At one time, the soul of business was a part of the agenda for all conversations.
By Joe Sibilia
SOCAP continues to strengthen their franchise of innovation. Although I was expecting a deeper view into the soul, the conversations reflected an interest in a slightly different topic: whether we can really connect our values to business.
Using Massachusetts Institute of Technology [MIT] as the venue lent the subject of the soul in business a more practical pedigree. MIT and the Mind and Life Institute (www.MindandLIfe.org) are establishing a multi-disciplined approach to make the connection between scholarship, neuroscience, philosophy and economics. Together, they are researching and demonstrating the connection between negative and positive emotions and the impact one or the other has on individuals’ quality of life. Some call this the soul.
Doing good work feeds the soul and the body. And, a healthy body and soul keep the money flowing (at least that’s the theory).
SOCAP Soul wants to connect technology, business and spirituality – align our values with resources. It’s not a new topic but the people listening are. It was an unlikely partnership between the Episcopal City Mission (Church), Impact Assets (Nonprofit financial services) and Village Capital (Peer-driven entrepreneurial educational venture fund) to bring a number of spirited speakers to Boston on a Saturday afternoon following a major snowstorm.
Fair Trade Condoms: Jeffrey Hollender Leads the March
Jeffrey Hollender opened the ceremonies with a crash course on condoms. That’s right, the former co-founder and CEO of Seventh Generation is now pushing fair trade organically grown and produced condoms. He was captivating as an audience of social entrepreneurs, students and a sprinkling of investors followed him on his journey from social entrepreneur to CEO to consultant to a fair trade advocate.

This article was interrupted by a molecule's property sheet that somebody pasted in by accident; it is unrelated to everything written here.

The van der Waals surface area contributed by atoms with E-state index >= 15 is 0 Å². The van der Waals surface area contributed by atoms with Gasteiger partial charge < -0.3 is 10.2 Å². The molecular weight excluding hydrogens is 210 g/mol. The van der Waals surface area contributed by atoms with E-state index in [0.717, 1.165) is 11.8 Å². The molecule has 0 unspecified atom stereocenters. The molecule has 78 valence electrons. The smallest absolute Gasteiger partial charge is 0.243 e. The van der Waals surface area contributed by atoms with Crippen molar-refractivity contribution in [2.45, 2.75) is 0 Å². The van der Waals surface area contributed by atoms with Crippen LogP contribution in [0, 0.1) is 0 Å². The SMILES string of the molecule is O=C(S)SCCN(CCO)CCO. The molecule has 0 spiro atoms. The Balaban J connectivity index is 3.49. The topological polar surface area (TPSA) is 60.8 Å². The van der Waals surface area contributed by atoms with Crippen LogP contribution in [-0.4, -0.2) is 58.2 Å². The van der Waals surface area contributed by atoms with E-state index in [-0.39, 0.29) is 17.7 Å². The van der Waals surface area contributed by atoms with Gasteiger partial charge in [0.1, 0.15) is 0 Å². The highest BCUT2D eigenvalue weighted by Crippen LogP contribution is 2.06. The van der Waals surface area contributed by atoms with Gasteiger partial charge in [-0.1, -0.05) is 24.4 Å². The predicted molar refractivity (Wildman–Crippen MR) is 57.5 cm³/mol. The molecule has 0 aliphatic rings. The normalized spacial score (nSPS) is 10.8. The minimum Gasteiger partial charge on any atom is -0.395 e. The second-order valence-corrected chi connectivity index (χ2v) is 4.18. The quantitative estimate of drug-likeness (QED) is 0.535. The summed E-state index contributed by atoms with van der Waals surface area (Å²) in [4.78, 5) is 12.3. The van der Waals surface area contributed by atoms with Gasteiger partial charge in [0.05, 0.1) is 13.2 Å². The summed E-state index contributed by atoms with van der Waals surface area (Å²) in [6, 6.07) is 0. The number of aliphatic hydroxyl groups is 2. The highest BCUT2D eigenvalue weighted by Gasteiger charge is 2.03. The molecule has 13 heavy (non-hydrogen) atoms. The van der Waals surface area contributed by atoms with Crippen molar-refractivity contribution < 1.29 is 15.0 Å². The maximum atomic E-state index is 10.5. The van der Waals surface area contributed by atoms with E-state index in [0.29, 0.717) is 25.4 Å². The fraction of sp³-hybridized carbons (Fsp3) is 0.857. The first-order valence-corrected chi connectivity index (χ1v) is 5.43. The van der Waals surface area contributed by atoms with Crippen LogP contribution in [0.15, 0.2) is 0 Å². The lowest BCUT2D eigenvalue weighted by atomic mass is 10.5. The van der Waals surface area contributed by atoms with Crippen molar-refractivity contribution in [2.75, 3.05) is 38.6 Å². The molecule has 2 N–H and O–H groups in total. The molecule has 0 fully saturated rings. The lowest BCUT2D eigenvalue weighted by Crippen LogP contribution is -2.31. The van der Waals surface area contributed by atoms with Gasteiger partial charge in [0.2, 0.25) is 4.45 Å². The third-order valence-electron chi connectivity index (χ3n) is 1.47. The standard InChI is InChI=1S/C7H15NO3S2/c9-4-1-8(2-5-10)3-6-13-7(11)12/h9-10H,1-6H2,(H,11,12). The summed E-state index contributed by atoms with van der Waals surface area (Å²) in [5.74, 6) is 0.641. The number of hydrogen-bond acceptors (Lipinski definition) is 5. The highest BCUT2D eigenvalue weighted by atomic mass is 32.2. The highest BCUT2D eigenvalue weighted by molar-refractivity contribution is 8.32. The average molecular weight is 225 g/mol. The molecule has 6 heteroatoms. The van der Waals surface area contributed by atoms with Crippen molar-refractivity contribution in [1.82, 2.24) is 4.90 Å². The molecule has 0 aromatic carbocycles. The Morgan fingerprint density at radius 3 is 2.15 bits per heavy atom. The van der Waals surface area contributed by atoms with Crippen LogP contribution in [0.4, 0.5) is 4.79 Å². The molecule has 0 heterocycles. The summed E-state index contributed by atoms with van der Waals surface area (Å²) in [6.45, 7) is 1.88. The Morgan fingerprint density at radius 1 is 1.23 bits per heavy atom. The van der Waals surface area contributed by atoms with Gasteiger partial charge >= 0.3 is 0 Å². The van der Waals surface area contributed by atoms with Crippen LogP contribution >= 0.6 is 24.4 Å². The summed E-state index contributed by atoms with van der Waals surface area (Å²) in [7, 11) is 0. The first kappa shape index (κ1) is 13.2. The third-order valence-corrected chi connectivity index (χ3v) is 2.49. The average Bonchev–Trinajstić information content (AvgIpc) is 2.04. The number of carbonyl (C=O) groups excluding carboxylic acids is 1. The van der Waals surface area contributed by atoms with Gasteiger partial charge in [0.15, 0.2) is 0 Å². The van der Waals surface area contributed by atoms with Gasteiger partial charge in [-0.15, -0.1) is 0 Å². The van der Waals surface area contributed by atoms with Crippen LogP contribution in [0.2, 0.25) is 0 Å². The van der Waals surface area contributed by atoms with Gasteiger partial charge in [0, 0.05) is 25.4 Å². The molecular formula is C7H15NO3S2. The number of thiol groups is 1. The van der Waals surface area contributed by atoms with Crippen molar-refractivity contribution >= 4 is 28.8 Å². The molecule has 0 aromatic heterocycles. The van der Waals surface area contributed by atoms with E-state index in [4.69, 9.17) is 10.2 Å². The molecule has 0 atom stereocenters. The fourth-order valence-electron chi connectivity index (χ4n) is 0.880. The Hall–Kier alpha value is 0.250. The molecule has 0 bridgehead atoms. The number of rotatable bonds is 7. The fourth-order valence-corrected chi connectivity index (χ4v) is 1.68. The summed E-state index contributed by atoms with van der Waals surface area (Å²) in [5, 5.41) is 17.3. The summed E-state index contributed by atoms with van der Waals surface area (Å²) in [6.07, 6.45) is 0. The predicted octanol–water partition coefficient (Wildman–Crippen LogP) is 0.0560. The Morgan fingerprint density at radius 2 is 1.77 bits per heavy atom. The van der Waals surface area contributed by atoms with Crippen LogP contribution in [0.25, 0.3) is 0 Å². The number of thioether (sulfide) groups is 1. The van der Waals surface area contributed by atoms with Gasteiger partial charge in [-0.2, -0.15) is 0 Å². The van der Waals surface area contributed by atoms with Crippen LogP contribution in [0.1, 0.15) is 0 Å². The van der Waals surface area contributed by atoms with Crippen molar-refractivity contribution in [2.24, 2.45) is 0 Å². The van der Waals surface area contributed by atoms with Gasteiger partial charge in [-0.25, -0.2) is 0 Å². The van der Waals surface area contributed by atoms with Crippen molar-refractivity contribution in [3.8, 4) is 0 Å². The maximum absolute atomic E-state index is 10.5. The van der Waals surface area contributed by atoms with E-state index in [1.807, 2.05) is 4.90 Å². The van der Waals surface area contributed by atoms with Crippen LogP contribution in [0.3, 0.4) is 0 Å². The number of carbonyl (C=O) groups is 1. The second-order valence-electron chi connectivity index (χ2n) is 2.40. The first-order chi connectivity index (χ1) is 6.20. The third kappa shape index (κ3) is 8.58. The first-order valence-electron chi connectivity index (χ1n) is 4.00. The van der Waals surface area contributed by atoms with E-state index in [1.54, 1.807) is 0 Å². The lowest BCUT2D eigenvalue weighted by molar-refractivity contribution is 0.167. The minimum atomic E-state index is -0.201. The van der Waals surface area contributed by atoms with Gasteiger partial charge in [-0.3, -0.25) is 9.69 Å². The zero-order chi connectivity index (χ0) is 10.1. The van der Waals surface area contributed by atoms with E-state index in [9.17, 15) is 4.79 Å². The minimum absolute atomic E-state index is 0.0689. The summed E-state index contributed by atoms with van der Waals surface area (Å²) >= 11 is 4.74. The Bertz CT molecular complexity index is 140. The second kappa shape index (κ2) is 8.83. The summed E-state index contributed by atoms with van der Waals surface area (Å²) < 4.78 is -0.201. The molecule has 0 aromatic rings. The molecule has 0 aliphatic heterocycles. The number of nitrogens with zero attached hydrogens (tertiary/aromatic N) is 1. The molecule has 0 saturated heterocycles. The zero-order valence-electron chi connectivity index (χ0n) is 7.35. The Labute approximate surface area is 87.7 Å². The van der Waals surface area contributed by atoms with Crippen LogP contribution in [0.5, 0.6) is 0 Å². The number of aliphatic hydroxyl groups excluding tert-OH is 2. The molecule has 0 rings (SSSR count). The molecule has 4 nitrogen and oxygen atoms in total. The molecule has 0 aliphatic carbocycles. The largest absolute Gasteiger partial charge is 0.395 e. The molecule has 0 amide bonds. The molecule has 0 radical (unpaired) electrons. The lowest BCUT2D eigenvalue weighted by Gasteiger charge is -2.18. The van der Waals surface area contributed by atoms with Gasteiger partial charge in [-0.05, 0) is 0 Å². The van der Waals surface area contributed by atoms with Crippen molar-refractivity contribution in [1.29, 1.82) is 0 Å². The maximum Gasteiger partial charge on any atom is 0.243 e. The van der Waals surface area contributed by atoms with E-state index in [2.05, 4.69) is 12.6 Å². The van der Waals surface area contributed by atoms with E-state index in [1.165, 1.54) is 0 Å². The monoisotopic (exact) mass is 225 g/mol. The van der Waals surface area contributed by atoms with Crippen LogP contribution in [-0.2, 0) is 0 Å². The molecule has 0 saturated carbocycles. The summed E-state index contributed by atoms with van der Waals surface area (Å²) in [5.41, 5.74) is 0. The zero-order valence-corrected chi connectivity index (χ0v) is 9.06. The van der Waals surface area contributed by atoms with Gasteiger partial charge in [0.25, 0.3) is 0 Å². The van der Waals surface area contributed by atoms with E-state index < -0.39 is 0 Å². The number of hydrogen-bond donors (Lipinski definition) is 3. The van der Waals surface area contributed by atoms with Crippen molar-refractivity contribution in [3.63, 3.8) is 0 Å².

Not too long ago a friend of mine, Andy Furguson, co founder of Veris Wealth Partners, returned from an extensive stay in India and China, and wrote the seminal article titled Buddhism and the Bottom Line, which ultimately became The Spirit in Business conference.
At one time, the soul of business was a part of the agenda for all conversations. Excepting SOCAP Soul, the subject lost its luster in favor of ‘The Business Case’ for CSR/Sustainability”.
However, the attendees at SOCAP Soul confirmed that the Soul of Business is back.
We're All Connected…Believe it Or Not
For thousands of years, religious traditions have attempted to tell us that we are all connected. Even Apollo's view of the Earth from space did little to convince us of this connection. But, today there can be no denying that we are connected. The Internet and social media have made it possible to instantly recognize child labor or civil unrest in far away places. Technology has shown us the connection.
And there is even an attempt to create a ‘stress test’ for the entire city of Boston.
A mass challenge enterprise will attempt to map out where the greatest ‘stress’ is in the city, at what time, by whom and try to figure out the reason. Imagine a stress test for the Planet?
With sessions like: “Can money and meaning really exist,” has the time arrived when people think that there is more to life than money? The new players think so and I agree with them.
Why does the most competitive, quintessential capitalist society (U.S.A.) have the greatest economic disparity, crime and poverty of the developed nations? Is there a connection? Is competition a lower form of collaboration?
These are some daunting questions.
I believe we have a soul and our soul searches for meaning. I believe business is the most powerful force on the Planet. Connecting business with our soul will give business more meaning. More meaning means being less mean. Let's be good, do well and improve conditions through the conduct of business - for everyone.
We are, after all, all connected.